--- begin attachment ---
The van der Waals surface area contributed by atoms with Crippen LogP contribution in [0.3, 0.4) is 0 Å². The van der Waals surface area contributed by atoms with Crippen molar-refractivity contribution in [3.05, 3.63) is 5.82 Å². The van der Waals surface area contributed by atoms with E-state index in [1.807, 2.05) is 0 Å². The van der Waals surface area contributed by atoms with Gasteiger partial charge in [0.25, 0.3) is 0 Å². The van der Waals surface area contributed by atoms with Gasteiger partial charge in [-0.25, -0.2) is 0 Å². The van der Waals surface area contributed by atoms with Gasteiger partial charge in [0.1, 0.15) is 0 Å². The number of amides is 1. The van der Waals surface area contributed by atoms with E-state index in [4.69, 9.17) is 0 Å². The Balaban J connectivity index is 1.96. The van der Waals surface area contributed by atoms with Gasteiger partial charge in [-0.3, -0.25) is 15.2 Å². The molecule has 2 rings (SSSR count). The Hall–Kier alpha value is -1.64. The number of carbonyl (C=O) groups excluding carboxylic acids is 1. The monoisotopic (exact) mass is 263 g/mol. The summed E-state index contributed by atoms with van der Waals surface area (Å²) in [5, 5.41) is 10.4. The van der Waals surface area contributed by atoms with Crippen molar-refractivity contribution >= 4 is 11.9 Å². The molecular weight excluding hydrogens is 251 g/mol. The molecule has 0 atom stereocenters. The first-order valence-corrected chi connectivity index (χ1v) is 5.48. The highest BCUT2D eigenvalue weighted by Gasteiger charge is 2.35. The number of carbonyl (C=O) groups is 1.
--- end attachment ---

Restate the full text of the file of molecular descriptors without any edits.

The van der Waals surface area contributed by atoms with Crippen LogP contribution in [0.3, 0.4) is 0 Å². The van der Waals surface area contributed by atoms with Crippen molar-refractivity contribution in [3.05, 3.63) is 5.82 Å². The van der Waals surface area contributed by atoms with E-state index in [1.807, 2.05) is 0 Å². The van der Waals surface area contributed by atoms with Gasteiger partial charge in [0.25, 0.3) is 0 Å². The van der Waals surface area contributed by atoms with Gasteiger partial charge in [-0.25, -0.2) is 0 Å². The van der Waals surface area contributed by atoms with Gasteiger partial charge in [0.1, 0.15) is 0 Å². The number of amides is 1. The van der Waals surface area contributed by atoms with E-state index in [4.69, 9.17) is 0 Å². The Balaban J connectivity index is 1.96. The van der Waals surface area contributed by atoms with Gasteiger partial charge in [-0.3, -0.25) is 15.2 Å². The molecule has 2 rings (SSSR count). The Hall–Kier alpha value is -1.64. The number of carbonyl (C=O) groups excluding carboxylic acids is 1. The monoisotopic (exact) mass is 263 g/mol. The summed E-state index contributed by atoms with van der Waals surface area (Å²) in [5, 5.41) is 10.4. The van der Waals surface area contributed by atoms with Crippen molar-refractivity contribution >= 4 is 11.9 Å². The molecular weight excluding hydrogens is 251 g/mol. The molecule has 0 atom stereocenters. The first-order valence-corrected chi connectivity index (χ1v) is 5.48. The highest BCUT2D eigenvalue weighted by Gasteiger charge is 2.35. The number of carbonyl (C=O) groups is 1.